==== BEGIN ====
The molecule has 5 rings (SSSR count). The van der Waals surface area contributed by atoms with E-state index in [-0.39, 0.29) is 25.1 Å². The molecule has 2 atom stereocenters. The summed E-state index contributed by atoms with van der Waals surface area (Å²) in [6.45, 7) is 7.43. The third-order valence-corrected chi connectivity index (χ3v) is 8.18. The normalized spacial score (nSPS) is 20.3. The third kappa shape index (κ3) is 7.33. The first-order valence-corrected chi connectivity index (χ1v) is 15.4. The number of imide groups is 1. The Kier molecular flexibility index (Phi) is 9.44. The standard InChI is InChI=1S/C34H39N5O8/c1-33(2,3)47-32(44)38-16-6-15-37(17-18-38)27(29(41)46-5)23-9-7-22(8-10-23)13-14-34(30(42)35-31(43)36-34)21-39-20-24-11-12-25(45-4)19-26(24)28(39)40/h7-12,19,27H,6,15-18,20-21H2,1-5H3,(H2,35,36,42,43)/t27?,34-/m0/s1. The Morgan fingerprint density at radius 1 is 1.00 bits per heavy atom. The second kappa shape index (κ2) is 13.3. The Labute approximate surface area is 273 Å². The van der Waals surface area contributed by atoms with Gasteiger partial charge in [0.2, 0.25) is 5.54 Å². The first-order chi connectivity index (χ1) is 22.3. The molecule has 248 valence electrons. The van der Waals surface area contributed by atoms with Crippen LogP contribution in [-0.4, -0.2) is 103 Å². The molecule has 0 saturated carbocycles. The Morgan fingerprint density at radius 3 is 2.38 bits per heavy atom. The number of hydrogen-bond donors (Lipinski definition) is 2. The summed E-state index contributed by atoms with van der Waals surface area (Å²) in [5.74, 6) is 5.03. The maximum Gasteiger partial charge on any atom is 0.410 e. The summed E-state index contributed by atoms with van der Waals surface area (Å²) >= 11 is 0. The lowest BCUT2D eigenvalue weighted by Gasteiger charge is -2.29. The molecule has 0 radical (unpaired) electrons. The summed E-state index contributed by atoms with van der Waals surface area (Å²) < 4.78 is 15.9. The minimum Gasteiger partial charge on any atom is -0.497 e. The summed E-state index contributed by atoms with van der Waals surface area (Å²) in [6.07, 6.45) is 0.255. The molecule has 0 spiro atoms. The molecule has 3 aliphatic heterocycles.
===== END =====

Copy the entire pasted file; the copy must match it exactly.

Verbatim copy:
The molecule has 5 rings (SSSR count). The van der Waals surface area contributed by atoms with E-state index in [-0.39, 0.29) is 25.1 Å². The molecule has 2 atom stereocenters. The summed E-state index contributed by atoms with van der Waals surface area (Å²) in [6.45, 7) is 7.43. The third-order valence-corrected chi connectivity index (χ3v) is 8.18. The normalized spacial score (nSPS) is 20.3. The third kappa shape index (κ3) is 7.33. The first-order valence-corrected chi connectivity index (χ1v) is 15.4. The number of imide groups is 1. The Kier molecular flexibility index (Phi) is 9.44. The standard InChI is InChI=1S/C34H39N5O8/c1-33(2,3)47-32(44)38-16-6-15-37(17-18-38)27(29(41)46-5)23-9-7-22(8-10-23)13-14-34(30(42)35-31(43)36-34)21-39-20-24-11-12-25(45-4)19-26(24)28(39)40/h7-12,19,27H,6,15-18,20-21H2,1-5H3,(H2,35,36,42,43)/t27?,34-/m0/s1. The Morgan fingerprint density at radius 1 is 1.00 bits per heavy atom. The second kappa shape index (κ2) is 13.3. The Labute approximate surface area is 273 Å². The van der Waals surface area contributed by atoms with Gasteiger partial charge in [0.2, 0.25) is 5.54 Å². The first-order chi connectivity index (χ1) is 22.3. The molecule has 248 valence electrons. The van der Waals surface area contributed by atoms with Crippen LogP contribution in [-0.4, -0.2) is 103 Å². The molecule has 0 saturated carbocycles. The Morgan fingerprint density at radius 3 is 2.38 bits per heavy atom. The number of hydrogen-bond donors (Lipinski definition) is 2. The summed E-state index contributed by atoms with van der Waals surface area (Å²) in [5.74, 6) is 5.03. The maximum Gasteiger partial charge on any atom is 0.410 e. The summed E-state index contributed by atoms with van der Waals surface area (Å²) >= 11 is 0. The lowest BCUT2D eigenvalue weighted by Gasteiger charge is -2.29. The molecule has 0 radical (unpaired) electrons. The summed E-state index contributed by atoms with van der Waals surface area (Å²) < 4.78 is 15.9. The minimum Gasteiger partial charge on any atom is -0.497 e. The summed E-state index contributed by atoms with van der Waals surface area (Å²) in [6.07, 6.45) is 0.255. The molecule has 0 spiro atoms. The molecule has 3 aliphatic heterocycles.